My daughter started high school three weeks ago, and I was flooded with emotions that came unexpectedly out of nowhere. This is coming from a highly emotional person. That’s to say, I know my feelings, I feel my feelings, and I’m aware of the highs and lows that I am capable of. And yet, this new phase of my older child’s path took me completely by surprise.

To be clear, I knew high school will be an adjustment — new building, new friends, new teachers, new schedule, and so on. What I did not expect was the breadth of all…


“I’m 42 years old,” I told a friend, “and I’ve found one of the biggest joys I’ve ever experienced just now!” She nodded, “That’s wonderful!”

For as long as I can remember, I’ve dreamt of ice skating. I’d imagine myself gracefully gliding across the ice as I drove in my car to pick up kids from school. I pictured myself doing fancy, energetic loops on the smooth surface to pumping music and audience applause, while I labored on presentations for work. In the back of my mind, for a long time, there it was — ice skating, always ice skating.


The past year shook families, testing parents as they worked and taught kids from home, debated about how close to stand to grandparents, deliberated over wiping down groceries and other health concerns. Parenting during a pandemic was an unexpected breakdown of all the norms families have come to rely on. Having no guidebook to go by, most parents have had to make their own roadmap and figure out what works for their family.

When the pandemic began, the initial concerns seemed to center around health.

Michelle Stein, a mother of two in Dunwoody, recalls scolding one of her kids last…


Vita Lemberg — Johns Creek

My mom lost two things last year — a younger brother and 60 pounds. One, forever. The other, for as long as she wants to. My mom’s 51-year-old brother (my gorgeous, life-loving uncle) passed away unexpectedly last April, at the peak of a global pandemic. We grieved for him separately, not allowed to hug each other, each hollowed out by our own tears and memories of him.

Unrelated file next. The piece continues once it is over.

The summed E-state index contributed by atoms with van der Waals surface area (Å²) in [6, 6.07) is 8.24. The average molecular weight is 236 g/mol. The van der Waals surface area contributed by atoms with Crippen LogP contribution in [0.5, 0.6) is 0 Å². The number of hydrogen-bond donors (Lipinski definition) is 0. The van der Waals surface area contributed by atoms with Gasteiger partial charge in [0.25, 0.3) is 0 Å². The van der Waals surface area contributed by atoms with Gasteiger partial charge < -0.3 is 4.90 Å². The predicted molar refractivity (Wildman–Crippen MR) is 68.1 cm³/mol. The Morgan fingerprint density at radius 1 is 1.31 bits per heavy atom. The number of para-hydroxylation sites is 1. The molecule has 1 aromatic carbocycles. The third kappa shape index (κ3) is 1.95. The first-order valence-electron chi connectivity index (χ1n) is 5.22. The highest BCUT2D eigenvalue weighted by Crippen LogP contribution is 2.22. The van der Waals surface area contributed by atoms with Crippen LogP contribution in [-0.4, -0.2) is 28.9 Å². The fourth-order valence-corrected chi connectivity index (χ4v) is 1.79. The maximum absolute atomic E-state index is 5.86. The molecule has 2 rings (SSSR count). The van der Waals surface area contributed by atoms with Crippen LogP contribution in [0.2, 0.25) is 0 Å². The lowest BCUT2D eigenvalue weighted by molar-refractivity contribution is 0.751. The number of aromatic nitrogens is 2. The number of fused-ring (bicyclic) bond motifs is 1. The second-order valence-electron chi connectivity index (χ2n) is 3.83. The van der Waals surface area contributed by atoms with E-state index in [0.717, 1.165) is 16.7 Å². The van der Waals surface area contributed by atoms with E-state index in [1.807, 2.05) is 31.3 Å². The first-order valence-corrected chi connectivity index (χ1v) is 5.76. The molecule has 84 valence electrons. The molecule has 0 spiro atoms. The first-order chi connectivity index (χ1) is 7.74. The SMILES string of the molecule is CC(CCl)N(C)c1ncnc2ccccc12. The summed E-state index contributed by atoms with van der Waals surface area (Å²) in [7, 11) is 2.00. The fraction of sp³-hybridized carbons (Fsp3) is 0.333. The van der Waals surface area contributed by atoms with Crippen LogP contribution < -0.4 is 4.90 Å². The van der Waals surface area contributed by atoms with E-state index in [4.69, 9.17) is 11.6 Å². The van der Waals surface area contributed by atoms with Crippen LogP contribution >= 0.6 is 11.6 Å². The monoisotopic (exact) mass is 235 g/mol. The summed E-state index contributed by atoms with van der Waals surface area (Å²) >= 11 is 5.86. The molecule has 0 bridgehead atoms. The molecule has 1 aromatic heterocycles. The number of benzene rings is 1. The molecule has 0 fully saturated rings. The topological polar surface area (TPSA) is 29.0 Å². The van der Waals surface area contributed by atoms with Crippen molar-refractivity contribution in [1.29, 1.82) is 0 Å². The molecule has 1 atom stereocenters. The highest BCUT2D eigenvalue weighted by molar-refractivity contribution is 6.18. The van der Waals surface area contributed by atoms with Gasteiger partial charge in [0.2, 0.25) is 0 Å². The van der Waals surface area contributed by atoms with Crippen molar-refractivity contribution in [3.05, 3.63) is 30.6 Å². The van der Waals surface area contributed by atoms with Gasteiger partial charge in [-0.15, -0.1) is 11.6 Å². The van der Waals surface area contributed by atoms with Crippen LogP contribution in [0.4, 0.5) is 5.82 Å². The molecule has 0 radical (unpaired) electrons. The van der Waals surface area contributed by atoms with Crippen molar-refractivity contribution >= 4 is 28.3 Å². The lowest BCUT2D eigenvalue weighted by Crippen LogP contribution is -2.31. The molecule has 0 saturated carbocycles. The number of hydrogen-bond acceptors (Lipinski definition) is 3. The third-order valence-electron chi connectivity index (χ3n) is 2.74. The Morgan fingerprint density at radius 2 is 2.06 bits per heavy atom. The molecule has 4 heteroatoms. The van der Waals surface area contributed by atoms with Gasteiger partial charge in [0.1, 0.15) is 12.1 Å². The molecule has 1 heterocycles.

The other loss was more wanted. For most of her adult life, my mom carried around extra weight. Her amazing body that bore two daughters, stands on its…


“I’m 42 years old,” I told a friend, “and I’ve found one of the biggest joys I’ve ever experienced just now!” She nodded, “That’s wonderful!”

For as long as I can remember, I’ve dreamt of ice skating. I’d imagine myself gracefully gliding across the ice as I drove in my car to pick up kids from school. I pictured myself doing fancy, energetic loops on the smooth surface to pumping music and audience applause, while I labored on presentations for work. In the back of my mind, for a long time, there it was — ice skating, always ice skating.


It was a well-oiled machine, this COVID vaccine location. In a nondescript government building, only five minutes from my house, was the haven we have all been waiting for. I drove up with trepidation, adjusting the mask on my face as I pulled into the parking lot. A young female attendant with kind eyes (which is all I could see of her, of course) asked if I have an appointment and guided me to the parking area. I could see a small, controlled line of people snaking outside the door. I parked, walked in, and followed the staff's explicit directions…


Over the years, teachers have told my daughter she talks way too much, one even calling her “too inquisitive.” But I’ve learned my 13-year-old’s love of conversing is one of her greatest qualities.

My daughter talks up a storm. She talks excitedly, fast, and often, ideas emitting out of her like lava from a volcano. She bubbles over with excitement, hurrying to get it all out before she’s stopped, interrupted, intersected.

Teachers over the years have told my 13-year-old girl that she talks a lot, raises her hand much too frequently, and asks too many questions. …


My daughter talks up a storm. She talks excitedly, fast, and often, ideas emitting out of her like lava from a volcano. She bubbles over with excitement, hurrying to get it all out before she’s stopped, interrupted, intersected. Teachers over the years have told my 13-year-old girl that she talks a lot, raises her hand much too frequently, asks too many questions. On a feedback form in 6th grade, one of her teachers commented: “She is very bright, but too inquisitive and likes to talk.”

As if being “too inquisitive” is possible.

They say my daughter talks a lot. She…


My daughter talks up a storm. She talks excitedly, fast, and often, ideas emitting out of her like lava from a volcano. She bubbles over with excitement, hurrying to get it all out before she’s stopped, interrupted, intersected. Teachers over the years have told my 13-year-old girl that she talks a lot, raises her hand much too frequently, asks too many questions. On a feedback form in 6th grade, one of her teachers commented: “She is very bright, but too inquisitive and likes to talk.”

As if being “too inquisitive” is possible.

They say my daughter talks a lot. She…


Year after year, it doesn’t get any easier to parent Jewish children in December. Christmas overwhelms our kids, especially those of them in public schools, particularly in the American South. During the month of December — and often much earlier — my two daughters, like all of our kids, are barraged daily with Christmas movie commercials, Christmas songs on the radio (all of which we love!), …

Alla Umanskiy

I’m a mother, a wife, a passionate writer, a lover of sweets, a very amateur runner, an avid reader, and an aspiring ice skater.

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